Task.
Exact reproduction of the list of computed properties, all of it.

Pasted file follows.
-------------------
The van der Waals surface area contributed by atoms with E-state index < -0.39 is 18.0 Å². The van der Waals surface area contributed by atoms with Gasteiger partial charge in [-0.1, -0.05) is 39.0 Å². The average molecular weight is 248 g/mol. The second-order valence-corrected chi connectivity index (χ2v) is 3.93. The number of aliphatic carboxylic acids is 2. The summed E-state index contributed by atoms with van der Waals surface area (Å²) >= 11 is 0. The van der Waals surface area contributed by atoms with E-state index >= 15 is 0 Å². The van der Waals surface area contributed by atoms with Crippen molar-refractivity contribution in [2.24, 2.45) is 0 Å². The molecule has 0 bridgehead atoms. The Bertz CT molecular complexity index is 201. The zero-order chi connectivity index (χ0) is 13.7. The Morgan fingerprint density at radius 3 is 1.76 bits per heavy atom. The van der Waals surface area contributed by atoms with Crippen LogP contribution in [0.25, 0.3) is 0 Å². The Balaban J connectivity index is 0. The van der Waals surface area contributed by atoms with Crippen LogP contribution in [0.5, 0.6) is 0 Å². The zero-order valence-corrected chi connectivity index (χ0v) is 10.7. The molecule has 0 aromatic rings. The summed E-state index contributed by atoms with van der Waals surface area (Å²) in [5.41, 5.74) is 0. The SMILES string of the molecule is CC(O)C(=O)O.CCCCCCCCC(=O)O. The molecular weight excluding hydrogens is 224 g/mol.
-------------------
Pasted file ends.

The van der Waals surface area contributed by atoms with E-state index < -0.39 is 18.0 Å². The van der Waals surface area contributed by atoms with Gasteiger partial charge in [-0.1, -0.05) is 39.0 Å². The average molecular weight is 248 g/mol. The second-order valence-corrected chi connectivity index (χ2v) is 3.93. The number of aliphatic carboxylic acids is 2. The summed E-state index contributed by atoms with van der Waals surface area (Å²) >= 11 is 0. The van der Waals surface area contributed by atoms with E-state index >= 15 is 0 Å². The van der Waals surface area contributed by atoms with Crippen molar-refractivity contribution in [2.24, 2.45) is 0 Å². The molecule has 0 bridgehead atoms. The Bertz CT molecular complexity index is 201. The zero-order chi connectivity index (χ0) is 13.7. The Morgan fingerprint density at radius 3 is 1.76 bits per heavy atom. The van der Waals surface area contributed by atoms with Crippen LogP contribution in [0.25, 0.3) is 0 Å². The Balaban J connectivity index is 0. The van der Waals surface area contributed by atoms with Crippen LogP contribution in [0.5, 0.6) is 0 Å². The zero-order valence-corrected chi connectivity index (χ0v) is 10.7. The molecule has 0 aromatic rings. The summed E-state index contributed by atoms with van der Waals surface area (Å²) in [5.41, 5.74) is 0. The SMILES string of the molecule is CC(O)C(=O)O.CCCCCCCCC(=O)O. The molecular weight excluding hydrogens is 224 g/mol.